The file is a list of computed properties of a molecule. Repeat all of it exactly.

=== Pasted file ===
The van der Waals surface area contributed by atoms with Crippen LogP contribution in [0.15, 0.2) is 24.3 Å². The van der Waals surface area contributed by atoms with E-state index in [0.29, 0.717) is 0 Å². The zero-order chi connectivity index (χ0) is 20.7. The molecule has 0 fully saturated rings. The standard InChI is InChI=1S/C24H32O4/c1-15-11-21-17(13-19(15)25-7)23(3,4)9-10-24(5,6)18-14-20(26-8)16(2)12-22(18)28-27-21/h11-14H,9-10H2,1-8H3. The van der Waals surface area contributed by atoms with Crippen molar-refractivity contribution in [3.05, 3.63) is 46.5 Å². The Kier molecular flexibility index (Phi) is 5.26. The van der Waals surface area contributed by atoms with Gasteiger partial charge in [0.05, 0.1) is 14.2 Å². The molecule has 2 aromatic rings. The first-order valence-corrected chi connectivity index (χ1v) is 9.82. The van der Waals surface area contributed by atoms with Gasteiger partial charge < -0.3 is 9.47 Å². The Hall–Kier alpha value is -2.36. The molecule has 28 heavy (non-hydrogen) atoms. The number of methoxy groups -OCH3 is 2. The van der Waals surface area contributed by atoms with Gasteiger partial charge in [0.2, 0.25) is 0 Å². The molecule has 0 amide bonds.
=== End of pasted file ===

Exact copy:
The van der Waals surface area contributed by atoms with Crippen LogP contribution in [0.15, 0.2) is 24.3 Å². The van der Waals surface area contributed by atoms with E-state index in [0.29, 0.717) is 0 Å². The zero-order chi connectivity index (χ0) is 20.7. The molecule has 0 fully saturated rings. The standard InChI is InChI=1S/C24H32O4/c1-15-11-21-17(13-19(15)25-7)23(3,4)9-10-24(5,6)18-14-20(26-8)16(2)12-22(18)28-27-21/h11-14H,9-10H2,1-8H3. The van der Waals surface area contributed by atoms with Crippen molar-refractivity contribution in [3.05, 3.63) is 46.5 Å². The Kier molecular flexibility index (Phi) is 5.26. The van der Waals surface area contributed by atoms with Gasteiger partial charge in [0.05, 0.1) is 14.2 Å². The molecule has 2 aromatic rings. The first-order valence-corrected chi connectivity index (χ1v) is 9.82. The van der Waals surface area contributed by atoms with Gasteiger partial charge < -0.3 is 9.47 Å². The Hall–Kier alpha value is -2.36. The molecule has 28 heavy (non-hydrogen) atoms. The number of methoxy groups -OCH3 is 2. The van der Waals surface area contributed by atoms with Gasteiger partial charge in [0.2, 0.25) is 0 Å². The molecule has 0 amide bonds.